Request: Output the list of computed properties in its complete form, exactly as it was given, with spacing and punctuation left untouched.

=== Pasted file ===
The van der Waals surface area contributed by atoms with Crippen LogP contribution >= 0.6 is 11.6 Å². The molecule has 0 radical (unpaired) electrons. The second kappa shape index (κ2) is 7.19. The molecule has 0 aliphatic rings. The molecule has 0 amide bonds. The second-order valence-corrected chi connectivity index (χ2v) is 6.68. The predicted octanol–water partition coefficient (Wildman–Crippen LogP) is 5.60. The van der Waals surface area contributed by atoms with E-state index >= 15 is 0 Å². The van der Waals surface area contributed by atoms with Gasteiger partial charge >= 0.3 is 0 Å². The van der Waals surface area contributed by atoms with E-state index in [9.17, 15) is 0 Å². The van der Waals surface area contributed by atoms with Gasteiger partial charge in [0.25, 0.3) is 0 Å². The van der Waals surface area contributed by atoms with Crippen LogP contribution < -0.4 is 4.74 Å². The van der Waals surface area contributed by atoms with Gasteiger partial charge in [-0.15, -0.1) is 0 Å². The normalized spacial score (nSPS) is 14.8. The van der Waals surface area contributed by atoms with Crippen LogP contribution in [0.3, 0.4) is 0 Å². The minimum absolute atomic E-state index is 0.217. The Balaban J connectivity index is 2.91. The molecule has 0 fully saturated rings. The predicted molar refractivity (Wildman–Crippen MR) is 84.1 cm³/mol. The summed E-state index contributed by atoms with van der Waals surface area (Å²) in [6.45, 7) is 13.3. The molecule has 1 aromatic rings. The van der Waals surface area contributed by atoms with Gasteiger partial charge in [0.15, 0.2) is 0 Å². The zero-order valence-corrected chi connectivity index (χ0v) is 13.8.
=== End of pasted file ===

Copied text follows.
The van der Waals surface area contributed by atoms with Crippen LogP contribution >= 0.6 is 11.6 Å². The molecule has 0 radical (unpaired) electrons. The second kappa shape index (κ2) is 7.19. The molecule has 0 aliphatic rings. The molecule has 0 amide bonds. The second-order valence-corrected chi connectivity index (χ2v) is 6.68. The predicted octanol–water partition coefficient (Wildman–Crippen LogP) is 5.60. The van der Waals surface area contributed by atoms with E-state index >= 15 is 0 Å². The van der Waals surface area contributed by atoms with Gasteiger partial charge >= 0.3 is 0 Å². The van der Waals surface area contributed by atoms with E-state index in [9.17, 15) is 0 Å². The van der Waals surface area contributed by atoms with Gasteiger partial charge in [0.25, 0.3) is 0 Å². The van der Waals surface area contributed by atoms with Crippen LogP contribution < -0.4 is 4.74 Å². The van der Waals surface area contributed by atoms with Gasteiger partial charge in [-0.15, -0.1) is 0 Å². The normalized spacial score (nSPS) is 14.8. The van der Waals surface area contributed by atoms with Crippen LogP contribution in [0.3, 0.4) is 0 Å². The minimum absolute atomic E-state index is 0.217. The Balaban J connectivity index is 2.91. The molecule has 0 fully saturated rings. The predicted molar refractivity (Wildman–Crippen MR) is 84.1 cm³/mol. The summed E-state index contributed by atoms with van der Waals surface area (Å²) in [6.45, 7) is 13.3. The molecule has 1 aromatic rings. The van der Waals surface area contributed by atoms with Gasteiger partial charge in [0.15, 0.2) is 0 Å². The zero-order valence-corrected chi connectivity index (χ0v) is 13.8.